A Reasonable Limiting Principle for the Commerce Clause?

The Judicial Crisis Network today filed two briefs for the Patient Protection and Affordable Care Act’s Supreme Court litigation. One, filed on behalf of Speaker Boehner as amicus curiae, articulates how the PPACA’s individual mandate falls outside of the scope of congressional power under the Necessary and Proper Clause. The other, filed on behalf of 43 United States Senators as amici curiae, argues that the mandate exceeds the Commerce Clause’s power, impermissibly converting the Clause into a federal police power. Both briefs emphasize the impossibility of articulating a “reasonable” limiting principle for the use of Congressional power that also allows for the individual mandate. This lack of a reasonable limiting principle exposes one of the mandate’s inherent constitutional flaws, and risks a humiliating legal defeat for the Obama administration.

The lower courts have been dissatisfied with the administration’s efforts to articulate a reasonable limiting principle, and it is surprising that the DOJ’s brief on the individual mandate did not spend considerable time on this topic. The Eleventh Circuit, in striking down the mandate, statedthat the government’s theory “afford[ed] no limiting principles in which to confine Congress’s enumerated power.” Even the D.C. Appellate Court’s decisionupholding the mandate acknowledged “some discomfort with the Government’s failure to advance any clear doctrinal principles limiting congressional mandates that any American purchase any product or service in interstate commerce.” As Florida Federal District Judge Vinson posited during his oral argumentson the topic: “If they decided that everybody needs to eat broccoli because broccoli is healthy they could mandate that everybody has to buy a certain amount of broccoli each week.”

Even if the administration attempted to address these objections, their efforts should be unsuccessful. No “reasonable” restraint on the Commerce Clause’s reach can exist within a constitutional framework upholding the individual mandate. 

As the Judicial Crisis Network argued in our briefs, the administration’s position depends on discarding a key precursor to relying upon the Commerce Clause’s power; in order to regulate, there must be preexisting activity substantially affecting interstate commerce. Even the DOJ’s Supreme Court brief fails to cite a single instance where the Commerce Clause has regulated inactivity.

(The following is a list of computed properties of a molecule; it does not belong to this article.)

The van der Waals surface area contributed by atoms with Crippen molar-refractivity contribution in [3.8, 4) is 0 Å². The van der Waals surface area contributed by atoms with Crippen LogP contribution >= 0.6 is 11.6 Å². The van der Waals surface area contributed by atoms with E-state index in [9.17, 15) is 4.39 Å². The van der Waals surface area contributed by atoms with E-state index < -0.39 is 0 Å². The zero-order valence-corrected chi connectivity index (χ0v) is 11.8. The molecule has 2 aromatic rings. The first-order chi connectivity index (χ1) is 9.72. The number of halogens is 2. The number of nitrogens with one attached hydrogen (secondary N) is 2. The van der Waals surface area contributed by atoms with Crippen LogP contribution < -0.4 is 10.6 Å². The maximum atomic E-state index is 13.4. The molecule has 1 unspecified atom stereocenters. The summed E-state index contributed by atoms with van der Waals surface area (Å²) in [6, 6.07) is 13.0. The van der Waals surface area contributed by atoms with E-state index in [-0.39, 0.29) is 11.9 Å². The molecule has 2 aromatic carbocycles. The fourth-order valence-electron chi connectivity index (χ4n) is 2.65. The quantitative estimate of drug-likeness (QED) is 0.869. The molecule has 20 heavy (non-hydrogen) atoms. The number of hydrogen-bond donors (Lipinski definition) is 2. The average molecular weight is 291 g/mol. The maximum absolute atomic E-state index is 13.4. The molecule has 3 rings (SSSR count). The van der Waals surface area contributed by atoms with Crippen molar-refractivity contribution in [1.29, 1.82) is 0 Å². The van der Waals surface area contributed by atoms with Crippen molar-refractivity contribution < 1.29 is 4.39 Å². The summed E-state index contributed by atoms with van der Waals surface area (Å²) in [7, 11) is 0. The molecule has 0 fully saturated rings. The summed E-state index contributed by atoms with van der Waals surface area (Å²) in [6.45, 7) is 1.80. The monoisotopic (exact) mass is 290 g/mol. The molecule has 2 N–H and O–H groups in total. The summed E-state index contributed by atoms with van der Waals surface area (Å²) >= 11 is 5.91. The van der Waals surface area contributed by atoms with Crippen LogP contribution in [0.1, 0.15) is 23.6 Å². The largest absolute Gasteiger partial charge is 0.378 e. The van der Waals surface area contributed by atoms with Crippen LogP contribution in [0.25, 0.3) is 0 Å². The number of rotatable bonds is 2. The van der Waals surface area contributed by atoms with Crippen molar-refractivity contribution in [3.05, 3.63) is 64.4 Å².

If the Supreme Court ignores this distinction, this “reasonable” limit on Congress’s power to meddle in the lives of others would be a mere starting point for more expansive government intrusions. Courts have a long history of jettisoning supposed limits on constitutional power. New constitutional doctrines, created out of non-existent penumbras and emanations, quickly take unexpected minds of their own. As our brief argues, “It is hard to imagine any private decision not to purchase a particular good or service that does not have some economic impact when aggregated among millions of people.”

Even if the administration conjured up a “reasonable” limitation on the exercise of the Commerce Clause, it’s important to remember that opposition to the individual mandate is not just a prophylactic measure, aimed at preventing a broccoli individual mandate (or even worse, a Brussels sprouts individual mandate). The individual mandate is the bad result. It unprecedentedly expands Washington’s power to dictate the economic choices of millions of Americans. It necessarily involves a centralized government’s overriding of the decisions of millions of Americans who have already rejected the rationale that an elite class of intellectuals and misinformed central planners thrust upon them. Washington’s ability to take away from our full panoply of creator-endowed rights must be limited, and not just by forcing a group of lobbyist-funded politicians and philosopher-king judges to deem the cause reasonable enough. Liberty is too essential.

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